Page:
The news of Tchaohoei's fortitude and energy confirmed Keen Lung in his belief that the policy upon which he had decided was the right one, and that its success demanded only a competent and cautious general. Tchaohoei's conduct in face of a confident enemy and under arduous circumstances seemed to mark him out as the very man for the occasion, and in a despatch to the Emperor, describing the position of affairs and suggesting the measures that seemed to him necessary, he showed such a grasp of the whole question, and his views so closely accorded with those of Keen Lung himself, that the Emperor at once determined to send him the reinforcements he required, and to entrust him with the chief command over all the troops beyond the frontier. When Tchaohoei revealed his talent as a commander, Keen Lung had been almost on the point of giving up the contest in despair. The sufferings of his troops had been great, their losses severe, and the result appeared as remote as ever. The complaints at the capital for the waste of precious lives and treasure could not with safety be much longer ignored; and had Tchaohoei failed in his task the Manchu ruler would, no doubt, have abstained from further action and given up the prosecution of his favourite policy.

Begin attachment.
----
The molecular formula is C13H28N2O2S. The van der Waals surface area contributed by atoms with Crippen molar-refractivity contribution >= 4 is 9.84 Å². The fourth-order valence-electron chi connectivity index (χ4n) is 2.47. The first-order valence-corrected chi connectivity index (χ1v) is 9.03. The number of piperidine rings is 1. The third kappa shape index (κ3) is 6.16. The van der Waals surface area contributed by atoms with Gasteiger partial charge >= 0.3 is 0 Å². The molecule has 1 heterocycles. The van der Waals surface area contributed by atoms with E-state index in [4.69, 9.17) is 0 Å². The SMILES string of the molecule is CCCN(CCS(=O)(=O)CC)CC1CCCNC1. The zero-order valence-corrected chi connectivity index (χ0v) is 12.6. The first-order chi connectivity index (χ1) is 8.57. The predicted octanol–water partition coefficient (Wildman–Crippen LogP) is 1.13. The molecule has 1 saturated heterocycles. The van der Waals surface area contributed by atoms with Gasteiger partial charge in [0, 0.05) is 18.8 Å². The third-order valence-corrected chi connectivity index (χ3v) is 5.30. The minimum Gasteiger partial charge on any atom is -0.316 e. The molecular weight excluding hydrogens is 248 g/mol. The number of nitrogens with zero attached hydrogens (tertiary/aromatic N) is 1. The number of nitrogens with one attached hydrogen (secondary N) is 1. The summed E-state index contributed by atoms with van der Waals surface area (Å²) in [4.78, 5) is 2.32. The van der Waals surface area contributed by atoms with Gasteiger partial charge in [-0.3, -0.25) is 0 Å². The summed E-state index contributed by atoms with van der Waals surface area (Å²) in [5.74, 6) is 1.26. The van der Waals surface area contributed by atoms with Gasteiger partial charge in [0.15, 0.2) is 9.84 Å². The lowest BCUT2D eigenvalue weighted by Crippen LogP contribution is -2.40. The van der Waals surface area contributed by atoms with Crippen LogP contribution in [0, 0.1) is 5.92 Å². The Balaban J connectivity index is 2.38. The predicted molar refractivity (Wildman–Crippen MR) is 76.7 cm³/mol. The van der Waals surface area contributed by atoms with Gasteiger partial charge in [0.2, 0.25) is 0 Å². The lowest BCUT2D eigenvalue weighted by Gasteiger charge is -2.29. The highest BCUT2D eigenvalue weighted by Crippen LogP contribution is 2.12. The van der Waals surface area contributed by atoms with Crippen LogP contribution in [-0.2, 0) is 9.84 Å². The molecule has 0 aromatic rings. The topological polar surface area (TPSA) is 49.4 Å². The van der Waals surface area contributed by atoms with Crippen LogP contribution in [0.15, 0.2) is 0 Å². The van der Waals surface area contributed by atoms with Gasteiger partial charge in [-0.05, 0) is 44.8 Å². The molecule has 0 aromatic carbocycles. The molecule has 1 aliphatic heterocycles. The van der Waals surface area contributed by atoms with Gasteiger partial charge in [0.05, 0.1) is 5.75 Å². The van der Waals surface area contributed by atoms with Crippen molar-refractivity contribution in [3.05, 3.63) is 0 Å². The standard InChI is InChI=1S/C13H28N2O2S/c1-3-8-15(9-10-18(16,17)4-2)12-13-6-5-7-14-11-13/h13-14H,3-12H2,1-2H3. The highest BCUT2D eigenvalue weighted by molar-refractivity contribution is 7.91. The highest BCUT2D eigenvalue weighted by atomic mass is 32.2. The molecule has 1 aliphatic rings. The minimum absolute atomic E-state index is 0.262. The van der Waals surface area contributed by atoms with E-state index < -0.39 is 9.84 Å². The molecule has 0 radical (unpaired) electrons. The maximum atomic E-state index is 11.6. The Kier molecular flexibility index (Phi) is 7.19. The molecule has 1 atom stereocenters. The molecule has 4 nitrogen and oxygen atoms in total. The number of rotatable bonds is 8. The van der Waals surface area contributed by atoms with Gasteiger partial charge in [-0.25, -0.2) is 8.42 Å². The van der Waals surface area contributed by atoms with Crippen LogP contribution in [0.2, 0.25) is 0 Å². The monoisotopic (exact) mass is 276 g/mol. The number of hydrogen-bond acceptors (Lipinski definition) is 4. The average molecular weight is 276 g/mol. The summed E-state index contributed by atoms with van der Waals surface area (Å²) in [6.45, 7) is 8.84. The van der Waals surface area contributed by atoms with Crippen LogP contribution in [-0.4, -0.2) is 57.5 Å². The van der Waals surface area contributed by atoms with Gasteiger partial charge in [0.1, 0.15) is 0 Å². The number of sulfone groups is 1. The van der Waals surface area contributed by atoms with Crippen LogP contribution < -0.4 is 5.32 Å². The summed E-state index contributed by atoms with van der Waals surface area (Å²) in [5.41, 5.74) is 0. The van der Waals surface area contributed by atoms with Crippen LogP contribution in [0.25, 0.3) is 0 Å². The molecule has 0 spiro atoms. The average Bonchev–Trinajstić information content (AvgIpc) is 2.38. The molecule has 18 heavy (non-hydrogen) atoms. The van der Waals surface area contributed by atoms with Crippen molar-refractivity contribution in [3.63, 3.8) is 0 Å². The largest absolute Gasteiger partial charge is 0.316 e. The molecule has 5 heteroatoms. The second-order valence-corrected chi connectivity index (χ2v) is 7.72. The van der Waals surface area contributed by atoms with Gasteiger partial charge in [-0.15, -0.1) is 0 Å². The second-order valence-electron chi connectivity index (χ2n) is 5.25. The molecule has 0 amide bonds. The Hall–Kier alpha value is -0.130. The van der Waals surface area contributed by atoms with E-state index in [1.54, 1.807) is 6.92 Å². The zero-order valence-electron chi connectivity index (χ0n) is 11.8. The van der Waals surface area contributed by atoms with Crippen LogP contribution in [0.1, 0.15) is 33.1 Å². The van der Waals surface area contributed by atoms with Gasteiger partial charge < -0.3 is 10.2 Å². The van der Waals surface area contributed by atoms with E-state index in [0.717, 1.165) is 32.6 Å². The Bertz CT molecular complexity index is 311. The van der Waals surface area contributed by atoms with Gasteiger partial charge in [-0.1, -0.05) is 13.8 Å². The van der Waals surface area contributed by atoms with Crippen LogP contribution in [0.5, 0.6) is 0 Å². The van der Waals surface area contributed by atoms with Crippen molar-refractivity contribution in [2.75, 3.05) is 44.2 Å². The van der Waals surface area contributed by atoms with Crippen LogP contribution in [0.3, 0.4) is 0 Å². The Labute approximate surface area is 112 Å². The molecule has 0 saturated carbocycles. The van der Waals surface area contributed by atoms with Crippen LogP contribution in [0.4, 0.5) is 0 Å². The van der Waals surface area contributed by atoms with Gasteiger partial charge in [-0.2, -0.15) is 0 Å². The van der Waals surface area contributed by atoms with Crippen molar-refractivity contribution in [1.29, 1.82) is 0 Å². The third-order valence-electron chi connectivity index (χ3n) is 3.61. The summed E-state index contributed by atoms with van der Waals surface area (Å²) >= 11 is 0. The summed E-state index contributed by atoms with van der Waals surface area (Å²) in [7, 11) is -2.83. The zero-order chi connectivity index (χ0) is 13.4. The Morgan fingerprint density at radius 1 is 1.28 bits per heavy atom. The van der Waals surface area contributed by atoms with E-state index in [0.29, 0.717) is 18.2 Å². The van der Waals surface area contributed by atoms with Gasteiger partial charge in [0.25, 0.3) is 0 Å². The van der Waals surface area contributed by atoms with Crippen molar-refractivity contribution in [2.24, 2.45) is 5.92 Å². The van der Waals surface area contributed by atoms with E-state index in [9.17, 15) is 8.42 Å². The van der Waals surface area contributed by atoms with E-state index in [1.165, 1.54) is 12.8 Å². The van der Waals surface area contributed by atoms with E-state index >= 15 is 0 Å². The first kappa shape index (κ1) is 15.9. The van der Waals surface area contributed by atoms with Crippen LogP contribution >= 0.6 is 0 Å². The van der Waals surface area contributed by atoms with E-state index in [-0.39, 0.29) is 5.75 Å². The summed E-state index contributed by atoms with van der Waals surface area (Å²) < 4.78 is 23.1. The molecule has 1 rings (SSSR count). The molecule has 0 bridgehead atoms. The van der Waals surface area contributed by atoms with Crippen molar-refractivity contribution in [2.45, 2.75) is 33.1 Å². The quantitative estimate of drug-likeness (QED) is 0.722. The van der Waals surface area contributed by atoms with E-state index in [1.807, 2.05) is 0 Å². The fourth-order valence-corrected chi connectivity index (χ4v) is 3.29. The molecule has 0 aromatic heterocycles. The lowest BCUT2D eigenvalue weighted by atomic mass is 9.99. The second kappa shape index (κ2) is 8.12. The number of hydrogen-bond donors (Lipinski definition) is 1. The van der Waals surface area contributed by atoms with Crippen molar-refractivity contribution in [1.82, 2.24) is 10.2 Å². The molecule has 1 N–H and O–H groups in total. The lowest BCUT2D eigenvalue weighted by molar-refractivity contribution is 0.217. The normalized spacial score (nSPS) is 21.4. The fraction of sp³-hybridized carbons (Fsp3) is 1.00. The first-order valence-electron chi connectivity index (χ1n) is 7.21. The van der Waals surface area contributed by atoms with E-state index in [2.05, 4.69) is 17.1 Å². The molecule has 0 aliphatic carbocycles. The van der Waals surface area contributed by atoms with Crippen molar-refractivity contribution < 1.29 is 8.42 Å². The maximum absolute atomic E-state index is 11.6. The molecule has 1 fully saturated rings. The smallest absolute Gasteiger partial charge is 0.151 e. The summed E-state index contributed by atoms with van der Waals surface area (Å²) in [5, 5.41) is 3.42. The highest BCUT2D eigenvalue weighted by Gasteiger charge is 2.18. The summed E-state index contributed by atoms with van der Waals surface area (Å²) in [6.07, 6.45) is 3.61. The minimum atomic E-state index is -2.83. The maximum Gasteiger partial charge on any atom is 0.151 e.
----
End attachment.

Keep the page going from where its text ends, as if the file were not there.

In 1757 two fresh armies were sent across the desert, and, when they reached Hi, they enabled Tchaohoei to at once assume the offensive. Amursana, although he had so far preserved his life and avoided complete overthrow, was in no better state to offer a determined resistance to the onset of his assailants than on the first occasion of the Chinese advance. Again his supporters abandoned him, and sought only to secure their own safety by flight to the mountains that surrounded the favoured districts of Hi. Amursana, unable to rally round him a sufficient body of troops to justify his attempting open resistance to the Chinese, and possibly awed by their persistence in pursuing him, imitated the example of his supporters, and again fled for safety to his former friends the Kirghiz. His flight was so precipitate that he marched day and night without staying to inquire whether he was even being pursued, or whether his own supporters were following him.